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The following article is from the Secular Humanist Bulletin, Volume 21, Number 3 (Fall 2005).
Tuesday, June 21, 2005, the first day of summer, was declared “A Day of Reason” in Oregon. The designation was originally the brainchild of Portland citizen Gerald Gage, who felt that “If we have days celebrating Thanksgiving, Leif Erikson, or the pickle, it seemed fitting to have one that celebrates the human mind and the power of reason to solve human problems.”
Gage began to promote the idea of a Day of Reason at the local, state, and national levels in 1999. In 2001, then-Mayor Vera Katz declared June 23 “A Day of Reason” in the City of Portland. Gage was then joined in the effort by Oregon Representative Carolyn Tomei, who felt it valuable to draw attention to the role that reason has played in human history and progress. “We tend to take this for granted, but reason—and reasonableness—are essential for improving the human condition here in Oregon and worldwide, day by day,” she said.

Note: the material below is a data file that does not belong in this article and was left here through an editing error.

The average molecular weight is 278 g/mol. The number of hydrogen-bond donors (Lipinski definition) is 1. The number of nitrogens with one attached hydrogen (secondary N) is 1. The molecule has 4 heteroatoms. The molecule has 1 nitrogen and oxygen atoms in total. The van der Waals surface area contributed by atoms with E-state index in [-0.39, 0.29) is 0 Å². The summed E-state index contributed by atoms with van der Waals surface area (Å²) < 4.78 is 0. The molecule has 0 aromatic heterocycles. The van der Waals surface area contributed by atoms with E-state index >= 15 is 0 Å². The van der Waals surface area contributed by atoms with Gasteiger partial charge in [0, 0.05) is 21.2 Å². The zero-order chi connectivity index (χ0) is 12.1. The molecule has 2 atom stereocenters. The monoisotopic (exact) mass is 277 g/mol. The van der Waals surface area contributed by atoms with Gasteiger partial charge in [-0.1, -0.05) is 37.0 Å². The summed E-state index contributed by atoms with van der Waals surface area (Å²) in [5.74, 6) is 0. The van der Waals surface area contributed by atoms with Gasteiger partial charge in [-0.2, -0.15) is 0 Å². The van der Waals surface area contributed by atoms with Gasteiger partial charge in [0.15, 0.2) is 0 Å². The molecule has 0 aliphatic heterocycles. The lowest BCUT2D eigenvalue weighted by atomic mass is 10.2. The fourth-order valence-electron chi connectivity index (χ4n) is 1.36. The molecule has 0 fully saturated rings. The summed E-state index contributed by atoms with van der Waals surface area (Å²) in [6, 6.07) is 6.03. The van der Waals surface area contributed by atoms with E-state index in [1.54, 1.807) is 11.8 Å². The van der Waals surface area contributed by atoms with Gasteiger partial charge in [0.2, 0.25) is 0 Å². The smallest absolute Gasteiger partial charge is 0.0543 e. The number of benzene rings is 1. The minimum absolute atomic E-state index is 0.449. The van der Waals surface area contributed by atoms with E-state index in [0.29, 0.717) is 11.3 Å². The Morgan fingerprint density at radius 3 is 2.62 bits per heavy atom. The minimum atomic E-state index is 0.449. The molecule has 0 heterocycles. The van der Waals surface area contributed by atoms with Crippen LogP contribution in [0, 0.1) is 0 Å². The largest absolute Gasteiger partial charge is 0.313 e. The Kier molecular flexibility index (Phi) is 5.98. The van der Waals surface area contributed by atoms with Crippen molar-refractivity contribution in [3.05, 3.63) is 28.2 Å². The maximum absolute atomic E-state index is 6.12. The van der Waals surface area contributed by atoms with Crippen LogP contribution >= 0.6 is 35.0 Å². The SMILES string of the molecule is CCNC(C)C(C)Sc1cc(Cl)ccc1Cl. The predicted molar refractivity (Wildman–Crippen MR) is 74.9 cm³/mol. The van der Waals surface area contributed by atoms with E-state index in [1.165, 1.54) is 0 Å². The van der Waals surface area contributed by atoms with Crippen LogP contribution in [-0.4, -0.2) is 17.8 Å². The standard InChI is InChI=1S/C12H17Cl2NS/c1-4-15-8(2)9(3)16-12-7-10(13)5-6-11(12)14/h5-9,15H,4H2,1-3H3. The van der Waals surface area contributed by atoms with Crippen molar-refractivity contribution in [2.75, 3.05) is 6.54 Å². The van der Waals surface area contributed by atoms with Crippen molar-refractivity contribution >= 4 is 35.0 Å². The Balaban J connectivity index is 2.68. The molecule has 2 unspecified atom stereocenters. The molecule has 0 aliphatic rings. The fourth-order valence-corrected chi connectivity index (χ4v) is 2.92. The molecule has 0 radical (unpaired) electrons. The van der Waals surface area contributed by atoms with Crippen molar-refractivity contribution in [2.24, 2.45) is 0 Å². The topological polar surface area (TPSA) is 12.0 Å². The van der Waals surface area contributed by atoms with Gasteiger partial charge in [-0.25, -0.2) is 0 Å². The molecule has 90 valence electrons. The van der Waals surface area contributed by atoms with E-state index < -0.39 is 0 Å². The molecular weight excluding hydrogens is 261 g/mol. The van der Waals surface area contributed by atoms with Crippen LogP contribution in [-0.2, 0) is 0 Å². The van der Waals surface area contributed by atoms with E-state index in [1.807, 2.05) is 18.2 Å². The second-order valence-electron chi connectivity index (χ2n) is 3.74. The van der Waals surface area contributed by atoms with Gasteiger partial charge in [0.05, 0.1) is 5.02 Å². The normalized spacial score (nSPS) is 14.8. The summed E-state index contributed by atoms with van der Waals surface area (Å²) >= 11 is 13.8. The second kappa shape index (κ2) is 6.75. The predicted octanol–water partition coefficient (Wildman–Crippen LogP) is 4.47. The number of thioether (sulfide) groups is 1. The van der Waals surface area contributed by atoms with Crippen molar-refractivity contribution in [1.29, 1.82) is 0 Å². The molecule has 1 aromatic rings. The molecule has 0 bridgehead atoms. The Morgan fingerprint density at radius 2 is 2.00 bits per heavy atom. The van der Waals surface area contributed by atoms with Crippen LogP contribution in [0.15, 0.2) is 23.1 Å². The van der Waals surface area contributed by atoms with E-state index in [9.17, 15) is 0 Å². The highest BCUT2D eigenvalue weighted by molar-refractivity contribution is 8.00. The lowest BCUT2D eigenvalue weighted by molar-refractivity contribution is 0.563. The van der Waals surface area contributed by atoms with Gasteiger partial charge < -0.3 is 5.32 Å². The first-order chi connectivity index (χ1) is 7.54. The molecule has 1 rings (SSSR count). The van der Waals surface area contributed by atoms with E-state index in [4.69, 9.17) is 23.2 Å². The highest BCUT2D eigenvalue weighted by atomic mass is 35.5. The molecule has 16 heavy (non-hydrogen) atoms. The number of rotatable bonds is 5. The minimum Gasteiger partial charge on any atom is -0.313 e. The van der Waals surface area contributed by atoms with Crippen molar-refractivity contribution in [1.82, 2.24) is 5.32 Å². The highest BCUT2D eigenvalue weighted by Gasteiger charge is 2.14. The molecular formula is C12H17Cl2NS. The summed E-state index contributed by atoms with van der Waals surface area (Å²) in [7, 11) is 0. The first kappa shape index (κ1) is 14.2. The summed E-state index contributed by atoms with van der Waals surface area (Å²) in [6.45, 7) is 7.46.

In 2002, then-Governor John Kitzhaber declared “A Day of Reason” in the State of Oregon on June 21. This has been an annual designation in the state since then. “The choice of this particular date was deliberate,” says Mr. Gage. “As the summer solstice, it is the day of the year with the most daylight. Reason lights our way forward.”
In observance of “A Day of Reason” in Portland, Oregon, citizen and humanist celebrant Pat Burnet delivered the opening convocation in the Oregon House of Representatives. She spoke on the importance of reason, understanding, knowledge, and compassion in human affairs.
Governor Ted Kulongoski’s proclamation reads:
(Affixed with the Great Seal of the State of Oregon and witnessed: Theodore R. Kulongoski, Governor; Bill Bradbury, Secretary of State.)
Frank Pasquale, a resident of Oregon, writes frequently for the Secular Humanist Bulletin.